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Property crime down -- if you don't count cyber crime, identity theft
The U.S. crime rate continues to fall, according to the latest FBI's release based on Uniform Crime Reporting from police departments, but researchers say those numbers, which have been on a downward slide since the 1990s, don't tell the whole story.
That's because the federal report does not track online property crime, credit card fraud, or identity theft, all of which are increasing, according to researchers at the University of New Haven and the State University of New York at Albany.
The researchers, Maria Tcherni, an assistant professor of criminal justice at the Henry C. Lee College of Criminal Justice and Forensic Sciences at UNH, the lead researcher, and Andrew Lucas Blaize Davies, Giza Lopes and Alan Lizotte, of the University at Albany School of Criminal Justice, contend that it is extremely difficult to estimate the cost of online theft and that in some cases, for example, when intellectual property is stolen, the direct cost may not even be in dollars.
Yet, although counting cybercrime can be complex, it is clearly a growing problem and "whether it is incorporated into the crime index or not, criminologists would be wise to be circumspect before declaring that crime has dropped as radically as traditional measures appear to reflect," the researchers said.
"Crime reporting has to be updated for the cyber-era," said researcher and dean of the UAlbany School of Criminal Justice Alan Lizotte. "Property crime that remains underreported because it's online crime shapes our response to it, particularly the response of law enforcement -- what's hidden stays hidden, yet continues to be a real, growing threat."
"Recent data breaches targeting major U.S. retailers and, more disturbingly perhaps, health care providers, are evidence that we've reached a new frontier in criminal behavior," said UAlbany criminal justice school researcher Giza Lopes. "Crime control is far from keeping up -- a deficit that spans from inadequate measurement to jurisdictional inability to deal with a problem that spills over physical and national boundaries."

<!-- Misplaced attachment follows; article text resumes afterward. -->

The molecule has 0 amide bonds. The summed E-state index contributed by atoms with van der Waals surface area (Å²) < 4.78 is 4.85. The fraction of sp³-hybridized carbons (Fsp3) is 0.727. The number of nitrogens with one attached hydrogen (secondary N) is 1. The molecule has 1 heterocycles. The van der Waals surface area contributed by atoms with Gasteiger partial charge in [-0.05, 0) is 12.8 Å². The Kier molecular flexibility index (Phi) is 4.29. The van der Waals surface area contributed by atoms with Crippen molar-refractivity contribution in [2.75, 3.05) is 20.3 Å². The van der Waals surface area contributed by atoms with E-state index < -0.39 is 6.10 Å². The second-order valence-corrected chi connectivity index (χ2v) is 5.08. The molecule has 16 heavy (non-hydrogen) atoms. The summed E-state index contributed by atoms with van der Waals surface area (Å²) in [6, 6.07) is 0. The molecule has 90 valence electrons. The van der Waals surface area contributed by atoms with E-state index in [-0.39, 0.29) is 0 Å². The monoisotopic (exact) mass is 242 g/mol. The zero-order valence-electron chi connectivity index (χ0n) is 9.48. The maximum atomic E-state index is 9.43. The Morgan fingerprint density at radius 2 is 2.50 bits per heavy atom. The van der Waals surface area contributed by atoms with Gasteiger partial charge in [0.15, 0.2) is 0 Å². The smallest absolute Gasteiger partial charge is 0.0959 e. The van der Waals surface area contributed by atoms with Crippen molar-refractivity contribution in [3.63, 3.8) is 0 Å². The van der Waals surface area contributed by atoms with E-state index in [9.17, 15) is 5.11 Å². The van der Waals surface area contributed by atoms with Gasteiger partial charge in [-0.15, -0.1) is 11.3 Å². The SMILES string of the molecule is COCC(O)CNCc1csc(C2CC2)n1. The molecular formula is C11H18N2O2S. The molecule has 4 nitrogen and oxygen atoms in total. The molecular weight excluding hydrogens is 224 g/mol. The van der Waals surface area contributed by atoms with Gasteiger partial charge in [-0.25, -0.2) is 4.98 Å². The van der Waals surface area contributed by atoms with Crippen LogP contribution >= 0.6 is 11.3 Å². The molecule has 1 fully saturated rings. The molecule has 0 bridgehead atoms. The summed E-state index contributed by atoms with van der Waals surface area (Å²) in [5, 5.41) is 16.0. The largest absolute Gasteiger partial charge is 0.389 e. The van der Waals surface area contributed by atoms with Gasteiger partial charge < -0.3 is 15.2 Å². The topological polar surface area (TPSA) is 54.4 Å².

The researchers suggest counting online property crimes not only because they seem to be increasing, but also because they have great potential for harm.
In fact, each of the 12 largest domestic incidents of security breaches against major corporations included hacking into the records of tens of millions of users. Sadly, the paper says, more than half of the victims of these crimes don't even know that their data has been compromised.
Losses from cybercrime are not recorded by the FBI and, in fact, may not even be reported to police. Often, the crime is handled by private corporations rather than police, and so it does not make its way into official crime statistics. Moreover, a lot of the organizations affected by cyber attacks and online theft (financial institutions and other corporations) are reluctant to report their losses for fear of compromising their reputations and losing customers.
"There is a glaring gap in crime reporting," Tcherni said. "Yet even though we were able to demonstrate that online and identity theft is costing thousands of dollars, we are not able to obtain reliable data to quantify the size of the losses."